This is not a good film and it still annoys me they dropped the anthology idea for this crap. Its just bland, predictable and lifeless. The only real saving grace is Donald Pleasence returning as Dr. Loomis. In fact he’s the only reason to watch any of the films in the franchise he was in from this point. Pleasence is just too damn good for a film this poor. They even almost tempted John Carpenter to return with this film. He was originally on board to write and direct. In fact Carpenter wrote a treatment to be turned into a script. His idea centered around a more psychological concept based on the idea of what effects the events of the first two films had on the residents of Haddonfield. It sounded pretty interesting and would’ve been a more cerebral flick. But the idea was rejected in favour of a standard slasher movie and so John Carpenter sold the rights to the franchise and walked from the project. This is the first film in the franchise that didn’t involve Carpenter in some way after serving as writer, director and producer from the first film to the third and it shows. You know things are bad when they mess up the iconic mask…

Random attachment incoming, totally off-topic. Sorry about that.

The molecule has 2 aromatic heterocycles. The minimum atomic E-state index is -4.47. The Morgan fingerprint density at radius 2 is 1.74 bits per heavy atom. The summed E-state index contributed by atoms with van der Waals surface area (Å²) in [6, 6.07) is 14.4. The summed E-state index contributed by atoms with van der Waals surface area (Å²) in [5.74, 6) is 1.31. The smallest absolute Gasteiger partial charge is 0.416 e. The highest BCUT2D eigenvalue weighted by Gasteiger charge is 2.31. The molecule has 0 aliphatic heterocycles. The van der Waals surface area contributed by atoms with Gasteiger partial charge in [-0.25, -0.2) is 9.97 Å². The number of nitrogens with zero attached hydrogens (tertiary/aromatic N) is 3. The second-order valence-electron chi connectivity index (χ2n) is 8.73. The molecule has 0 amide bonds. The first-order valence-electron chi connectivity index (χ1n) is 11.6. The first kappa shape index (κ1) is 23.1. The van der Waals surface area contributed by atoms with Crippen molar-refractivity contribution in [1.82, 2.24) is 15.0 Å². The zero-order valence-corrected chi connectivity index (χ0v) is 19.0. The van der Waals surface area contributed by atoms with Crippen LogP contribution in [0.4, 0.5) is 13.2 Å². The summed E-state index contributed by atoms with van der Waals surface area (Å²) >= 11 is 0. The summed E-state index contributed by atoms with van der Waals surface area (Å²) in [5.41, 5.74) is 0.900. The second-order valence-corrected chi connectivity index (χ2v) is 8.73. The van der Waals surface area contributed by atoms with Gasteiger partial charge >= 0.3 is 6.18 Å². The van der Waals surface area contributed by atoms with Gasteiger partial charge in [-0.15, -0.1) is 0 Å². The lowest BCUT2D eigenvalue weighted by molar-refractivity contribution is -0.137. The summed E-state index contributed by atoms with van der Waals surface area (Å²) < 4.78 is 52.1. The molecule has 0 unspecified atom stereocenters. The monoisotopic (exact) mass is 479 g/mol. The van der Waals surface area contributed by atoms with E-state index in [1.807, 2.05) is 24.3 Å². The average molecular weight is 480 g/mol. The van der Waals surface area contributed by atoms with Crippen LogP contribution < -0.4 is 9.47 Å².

Halloween 4 The Return of Michael Myers Michael Mask

Halloween 4: The Return of Michael Myers is a lazy and poor imitation of the first film and follows many of the exact same beats. Michael escapes and steals a mechanic’s overalls, Dr. Loomis spends a lot of time with the sheriff, the daughter of the sheriff is one of Michael’s victims, Michael kills and eats a dog, there’s a bullying subplot, etc. Honestly, this is a remake of the original with many of the same scenes repeated beat for beat. It even copies some of the dialogue directly form the original film too. And they dropped John Carpenter’s original more clever idea for this?

I read this film took eleven days to write and seeing as its a blatant rip-off of the first one, that seems like about ten days too many. Just watch the first film, its like this one only far, far better and the ending is not as stupid either.

“We’re not talking about any ordinary prisoner, Hoffman! We are talking about evil on two legs.”

– Dr. Loomis

Halloween 5: The Revenge of Michael Myers

Halloween 5 The Revenge of Michael Myers Title